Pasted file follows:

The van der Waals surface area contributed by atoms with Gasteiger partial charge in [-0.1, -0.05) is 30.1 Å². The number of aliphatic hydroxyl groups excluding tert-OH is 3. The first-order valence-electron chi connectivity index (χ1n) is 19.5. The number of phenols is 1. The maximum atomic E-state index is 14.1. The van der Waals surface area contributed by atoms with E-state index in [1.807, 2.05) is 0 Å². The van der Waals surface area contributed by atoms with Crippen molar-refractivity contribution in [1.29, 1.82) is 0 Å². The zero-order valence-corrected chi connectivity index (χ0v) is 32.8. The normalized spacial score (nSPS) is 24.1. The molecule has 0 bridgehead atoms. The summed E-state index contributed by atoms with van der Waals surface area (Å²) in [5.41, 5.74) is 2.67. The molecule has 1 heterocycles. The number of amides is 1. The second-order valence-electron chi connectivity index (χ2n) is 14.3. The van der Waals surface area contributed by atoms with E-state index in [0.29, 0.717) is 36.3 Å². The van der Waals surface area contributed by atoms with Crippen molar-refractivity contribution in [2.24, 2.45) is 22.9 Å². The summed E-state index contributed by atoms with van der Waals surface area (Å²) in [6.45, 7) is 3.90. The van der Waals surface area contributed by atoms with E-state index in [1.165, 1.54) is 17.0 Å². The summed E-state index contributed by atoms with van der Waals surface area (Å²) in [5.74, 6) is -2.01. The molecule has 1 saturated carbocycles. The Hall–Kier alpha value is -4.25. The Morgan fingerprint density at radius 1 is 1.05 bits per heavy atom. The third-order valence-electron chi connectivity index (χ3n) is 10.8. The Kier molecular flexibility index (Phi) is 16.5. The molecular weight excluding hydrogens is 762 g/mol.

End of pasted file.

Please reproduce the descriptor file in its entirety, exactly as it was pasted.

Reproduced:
The van der Waals surface area contributed by atoms with Gasteiger partial charge in [-0.1, -0.05) is 30.1 Å². The number of aliphatic hydroxyl groups excluding tert-OH is 3. The first-order valence-electron chi connectivity index (χ1n) is 19.5. The number of phenols is 1. The maximum atomic E-state index is 14.1. The van der Waals surface area contributed by atoms with E-state index in [1.807, 2.05) is 0 Å². The van der Waals surface area contributed by atoms with Crippen molar-refractivity contribution in [1.29, 1.82) is 0 Å². The zero-order valence-corrected chi connectivity index (χ0v) is 32.8. The normalized spacial score (nSPS) is 24.1. The molecule has 0 bridgehead atoms. The summed E-state index contributed by atoms with van der Waals surface area (Å²) in [5.41, 5.74) is 2.67. The molecule has 1 heterocycles. The number of amides is 1. The second-order valence-electron chi connectivity index (χ2n) is 14.3. The van der Waals surface area contributed by atoms with E-state index in [0.29, 0.717) is 36.3 Å². The van der Waals surface area contributed by atoms with Crippen molar-refractivity contribution in [2.24, 2.45) is 22.9 Å². The summed E-state index contributed by atoms with van der Waals surface area (Å²) in [6.45, 7) is 3.90. The van der Waals surface area contributed by atoms with E-state index in [1.165, 1.54) is 17.0 Å². The summed E-state index contributed by atoms with van der Waals surface area (Å²) in [5.74, 6) is -2.01. The molecule has 1 saturated carbocycles. The Hall–Kier alpha value is -4.25. The Morgan fingerprint density at radius 1 is 1.05 bits per heavy atom. The third-order valence-electron chi connectivity index (χ3n) is 10.8. The Kier molecular flexibility index (Phi) is 16.5. The molecular weight excluding hydrogens is 762 g/mol.